A squamous cell carcinoma of the nose presenting as an aggressive rhynophyma-like nodular lesion - A Case Report.
R Ramli, N Nik Mohd
R Ramli, N Nik Mohd. A squamous cell carcinoma of the nose presenting as an aggressive rhynophyma-like nodular lesion - A Case Report.. The Internet Journal of Otorhinolaryngology. 2009 Volume 11 Number 2.
An 80 year-old lady with tumoural lesion of the nasal dorsum which has no prior history of excessive, unprotected prolonged exposure to the sun’s ultraviolet rays that progressively increased in size became ulcerated and bleeds in a very short duration. The biopsy was taken and histopathologic examination revealed it was keratinizing squamous cell carcinoma. Surgical interventions which consisted of total rhinectomy and reconstruction had been carried out by the ORL and Plastic reconstructive team.
An 80 year old lady presented with a three months history of a rhynophyma–like nodular lesion of the dorsum of the nose associated with epistaxis and bilateral nasal blockage. No history of prolonged unprotective sun exposure, exposure to radiation, carcinogenic chemical agents nor smoking. Begins as a small, painless, firm and dull red nodule which rapidly increased in size and became ulcerative. It extent into the mucosal of nasal cavity occupying the right lateral wall, roof and septum. No regional lymph node was palpable. Histopathologically it shows a keratinizing squamous cell carcinoma. CT scan shows a soft tissue mass in both nasal area, minimal bony erosion of nasal bone and nasal septum. Paranasal sinuses, Nasopharynx and oropharynx were clear. The tumor was surgically removed via Total rhinectomy and reconstruction. She later underwent radiotherapy.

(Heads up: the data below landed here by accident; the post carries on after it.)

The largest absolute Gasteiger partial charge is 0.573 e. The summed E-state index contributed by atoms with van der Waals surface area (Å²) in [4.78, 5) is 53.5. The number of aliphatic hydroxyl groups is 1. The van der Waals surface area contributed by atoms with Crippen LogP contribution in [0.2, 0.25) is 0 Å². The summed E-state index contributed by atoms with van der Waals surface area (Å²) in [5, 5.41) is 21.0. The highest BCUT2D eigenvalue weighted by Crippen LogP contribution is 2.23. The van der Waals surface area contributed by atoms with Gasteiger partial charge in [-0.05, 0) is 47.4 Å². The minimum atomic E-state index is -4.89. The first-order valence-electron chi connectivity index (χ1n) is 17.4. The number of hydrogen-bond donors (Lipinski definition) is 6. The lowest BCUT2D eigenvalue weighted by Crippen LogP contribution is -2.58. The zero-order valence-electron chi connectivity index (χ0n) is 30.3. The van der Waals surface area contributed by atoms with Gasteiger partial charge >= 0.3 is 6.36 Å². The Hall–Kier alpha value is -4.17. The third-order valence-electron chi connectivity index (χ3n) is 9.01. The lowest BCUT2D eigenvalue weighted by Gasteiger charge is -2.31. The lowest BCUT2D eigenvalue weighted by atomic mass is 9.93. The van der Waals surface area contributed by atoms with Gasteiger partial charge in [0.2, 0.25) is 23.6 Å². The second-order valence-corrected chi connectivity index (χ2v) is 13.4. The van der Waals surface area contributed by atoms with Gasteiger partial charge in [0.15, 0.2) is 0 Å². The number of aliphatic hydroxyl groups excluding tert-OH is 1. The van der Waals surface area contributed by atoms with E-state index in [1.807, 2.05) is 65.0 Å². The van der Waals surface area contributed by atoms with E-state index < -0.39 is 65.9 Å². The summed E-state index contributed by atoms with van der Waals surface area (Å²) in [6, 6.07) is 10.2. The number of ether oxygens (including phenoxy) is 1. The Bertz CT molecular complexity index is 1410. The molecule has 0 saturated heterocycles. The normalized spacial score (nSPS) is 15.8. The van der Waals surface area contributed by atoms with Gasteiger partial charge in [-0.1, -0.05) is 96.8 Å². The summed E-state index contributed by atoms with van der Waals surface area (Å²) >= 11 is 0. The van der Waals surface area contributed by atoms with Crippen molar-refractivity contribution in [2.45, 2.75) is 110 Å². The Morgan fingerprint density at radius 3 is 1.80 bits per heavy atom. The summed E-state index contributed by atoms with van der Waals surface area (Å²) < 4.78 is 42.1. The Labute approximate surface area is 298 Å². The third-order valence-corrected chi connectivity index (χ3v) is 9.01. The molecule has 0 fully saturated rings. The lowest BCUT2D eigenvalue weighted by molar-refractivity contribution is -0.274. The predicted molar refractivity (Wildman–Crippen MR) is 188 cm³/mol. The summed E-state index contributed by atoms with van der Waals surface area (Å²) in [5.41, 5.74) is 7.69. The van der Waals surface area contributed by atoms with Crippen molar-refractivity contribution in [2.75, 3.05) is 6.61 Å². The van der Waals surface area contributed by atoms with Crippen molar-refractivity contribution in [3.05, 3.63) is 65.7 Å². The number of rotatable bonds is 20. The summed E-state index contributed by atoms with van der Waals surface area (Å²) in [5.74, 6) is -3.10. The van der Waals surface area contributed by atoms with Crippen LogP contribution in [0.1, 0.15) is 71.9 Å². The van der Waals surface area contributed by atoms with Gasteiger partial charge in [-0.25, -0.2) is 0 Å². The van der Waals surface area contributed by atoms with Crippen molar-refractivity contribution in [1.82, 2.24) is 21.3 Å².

Squamous cell carcinoma (SCC) remains the second most common skin malignancy worldwide (Goldman, 1998) and currently it is increasing in trend (Gallagher et al, 1990). It is more common in men than women (Miller and Weinstock, 1994). There is clinical evidence that most SCCs develop in areas that are exposed to the sunlight or ultraviolet light and about 75% of the tumor occurring in the head and neck region (Moore et al, 2006). This elderly lady presented with an aggressive infiltrated nodular lesion at the nasal pyramid which led us to put the diagnosis of basal cell carcinoma or rhynophyma initially.
Other differential diagnosis: cutaneous tuberculosis, cutaneous sarcoidosis. SCC at the dorsum of the nose should be considered as carcinoma of skin rather than from sinonasal mucosal epithelium. SCC is a malignant tumor which arise from the more superficial layer of keratinocytes compared to the origin of basal cell carcinoma. Keratinocytes will be damage in response to repeated exposure to UV radiation therefore will change into precancerous lesions such as actinic keratoses especially in susceptible persons. These lesions can progress into carcinoma in situ and then into invasive cancer. The main feature that distinguishes invasive SCC from SCC in situ is the invasion of malignant keratocytes through the basement membrane and into the dermis.
Advanced squamous cell carcinomas of the skin of the head and neck especially over the midface are challenging lesions to be dealt by the head and neck surgeon due to significant morbidity and mortality. The majority of lesions are treated with wide surgical excision. With the advent of microvascular surgical techniques, the potential for more favourable surgical reconstruction of the nose is eminent therefore a combine approach by multi disciplinary team is important.